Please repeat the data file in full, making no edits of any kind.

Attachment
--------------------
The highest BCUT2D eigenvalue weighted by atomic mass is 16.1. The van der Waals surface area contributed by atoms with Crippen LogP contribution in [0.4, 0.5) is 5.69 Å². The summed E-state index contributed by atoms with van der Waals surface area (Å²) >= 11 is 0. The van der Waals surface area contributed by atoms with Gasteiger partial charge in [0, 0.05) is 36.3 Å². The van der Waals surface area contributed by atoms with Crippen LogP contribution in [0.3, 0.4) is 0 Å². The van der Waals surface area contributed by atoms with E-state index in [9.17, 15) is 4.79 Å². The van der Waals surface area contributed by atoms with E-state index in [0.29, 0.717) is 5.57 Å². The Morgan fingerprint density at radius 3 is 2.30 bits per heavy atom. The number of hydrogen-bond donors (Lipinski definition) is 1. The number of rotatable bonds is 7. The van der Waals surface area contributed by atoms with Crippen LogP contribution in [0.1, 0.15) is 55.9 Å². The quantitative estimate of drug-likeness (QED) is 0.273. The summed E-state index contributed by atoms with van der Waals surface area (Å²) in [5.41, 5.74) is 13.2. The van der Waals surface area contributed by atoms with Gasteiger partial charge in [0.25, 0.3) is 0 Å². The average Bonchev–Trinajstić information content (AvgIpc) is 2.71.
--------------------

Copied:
The highest BCUT2D eigenvalue weighted by atomic mass is 16.1. The van der Waals surface area contributed by atoms with Crippen LogP contribution in [0.4, 0.5) is 5.69 Å². The summed E-state index contributed by atoms with van der Waals surface area (Å²) >= 11 is 0. The van der Waals surface area contributed by atoms with Gasteiger partial charge in [0, 0.05) is 36.3 Å². The van der Waals surface area contributed by atoms with Crippen LogP contribution in [0.3, 0.4) is 0 Å². The van der Waals surface area contributed by atoms with E-state index in [9.17, 15) is 4.79 Å². The van der Waals surface area contributed by atoms with E-state index in [0.29, 0.717) is 5.57 Å². The Morgan fingerprint density at radius 3 is 2.30 bits per heavy atom. The number of hydrogen-bond donors (Lipinski definition) is 1. The number of rotatable bonds is 7. The van der Waals surface area contributed by atoms with Crippen LogP contribution in [0.1, 0.15) is 55.9 Å². The quantitative estimate of drug-likeness (QED) is 0.273. The summed E-state index contributed by atoms with van der Waals surface area (Å²) in [5.41, 5.74) is 13.2. The van der Waals surface area contributed by atoms with Gasteiger partial charge in [0.25, 0.3) is 0 Å². The average Bonchev–Trinajstić information content (AvgIpc) is 2.71.